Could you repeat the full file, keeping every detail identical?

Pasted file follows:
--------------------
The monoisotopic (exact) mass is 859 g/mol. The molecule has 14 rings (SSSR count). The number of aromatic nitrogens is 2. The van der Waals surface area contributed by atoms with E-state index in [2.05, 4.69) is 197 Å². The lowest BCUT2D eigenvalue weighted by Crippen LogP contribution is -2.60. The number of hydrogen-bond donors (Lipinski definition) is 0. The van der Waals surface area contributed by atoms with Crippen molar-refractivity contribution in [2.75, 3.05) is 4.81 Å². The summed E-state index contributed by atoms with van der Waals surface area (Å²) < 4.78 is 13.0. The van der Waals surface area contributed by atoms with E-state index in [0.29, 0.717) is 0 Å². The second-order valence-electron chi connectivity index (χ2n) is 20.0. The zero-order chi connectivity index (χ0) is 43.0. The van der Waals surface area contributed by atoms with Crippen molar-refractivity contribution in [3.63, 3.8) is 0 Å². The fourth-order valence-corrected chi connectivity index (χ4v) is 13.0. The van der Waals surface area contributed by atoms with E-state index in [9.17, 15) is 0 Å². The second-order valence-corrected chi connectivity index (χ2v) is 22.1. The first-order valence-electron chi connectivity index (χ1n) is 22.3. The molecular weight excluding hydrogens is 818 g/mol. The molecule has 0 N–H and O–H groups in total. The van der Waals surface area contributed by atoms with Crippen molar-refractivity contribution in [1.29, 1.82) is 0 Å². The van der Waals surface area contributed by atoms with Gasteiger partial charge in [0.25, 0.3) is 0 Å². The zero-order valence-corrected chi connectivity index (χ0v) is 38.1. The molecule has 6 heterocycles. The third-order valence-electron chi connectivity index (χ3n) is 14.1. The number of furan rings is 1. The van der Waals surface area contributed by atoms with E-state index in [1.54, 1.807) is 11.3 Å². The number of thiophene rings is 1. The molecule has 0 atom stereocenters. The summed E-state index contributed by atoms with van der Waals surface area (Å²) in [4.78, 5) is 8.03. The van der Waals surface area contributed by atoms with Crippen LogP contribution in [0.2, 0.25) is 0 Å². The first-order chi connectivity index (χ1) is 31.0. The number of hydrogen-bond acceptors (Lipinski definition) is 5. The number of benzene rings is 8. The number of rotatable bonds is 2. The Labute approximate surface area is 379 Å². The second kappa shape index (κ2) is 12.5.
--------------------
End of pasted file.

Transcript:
The monoisotopic (exact) mass is 859 g/mol. The molecule has 14 rings (SSSR count). The number of aromatic nitrogens is 2. The van der Waals surface area contributed by atoms with E-state index in [2.05, 4.69) is 197 Å². The lowest BCUT2D eigenvalue weighted by Crippen LogP contribution is -2.60. The number of hydrogen-bond donors (Lipinski definition) is 0. The van der Waals surface area contributed by atoms with Crippen molar-refractivity contribution in [2.75, 3.05) is 4.81 Å². The summed E-state index contributed by atoms with van der Waals surface area (Å²) < 4.78 is 13.0. The van der Waals surface area contributed by atoms with E-state index in [0.29, 0.717) is 0 Å². The second-order valence-electron chi connectivity index (χ2n) is 20.0. The zero-order chi connectivity index (χ0) is 43.0. The van der Waals surface area contributed by atoms with Crippen molar-refractivity contribution in [3.63, 3.8) is 0 Å². The fourth-order valence-corrected chi connectivity index (χ4v) is 13.0. The van der Waals surface area contributed by atoms with E-state index in [9.17, 15) is 0 Å². The second-order valence-corrected chi connectivity index (χ2v) is 22.1. The first-order valence-electron chi connectivity index (χ1n) is 22.3. The molecular weight excluding hydrogens is 818 g/mol. The molecule has 0 N–H and O–H groups in total. The van der Waals surface area contributed by atoms with Crippen molar-refractivity contribution in [1.29, 1.82) is 0 Å². The van der Waals surface area contributed by atoms with Gasteiger partial charge in [0.25, 0.3) is 0 Å². The zero-order valence-corrected chi connectivity index (χ0v) is 38.1. The molecule has 6 heterocycles. The third-order valence-electron chi connectivity index (χ3n) is 14.1. The number of furan rings is 1. The van der Waals surface area contributed by atoms with E-state index in [1.54, 1.807) is 11.3 Å². The number of thiophene rings is 1. The molecule has 0 atom stereocenters. The summed E-state index contributed by atoms with van der Waals surface area (Å²) in [4.78, 5) is 8.03. The van der Waals surface area contributed by atoms with Crippen LogP contribution in [0.2, 0.25) is 0 Å². The first-order chi connectivity index (χ1) is 31.0. The number of hydrogen-bond acceptors (Lipinski definition) is 5. The number of benzene rings is 8. The number of rotatable bonds is 2. The Labute approximate surface area is 379 Å². The second kappa shape index (κ2) is 12.5.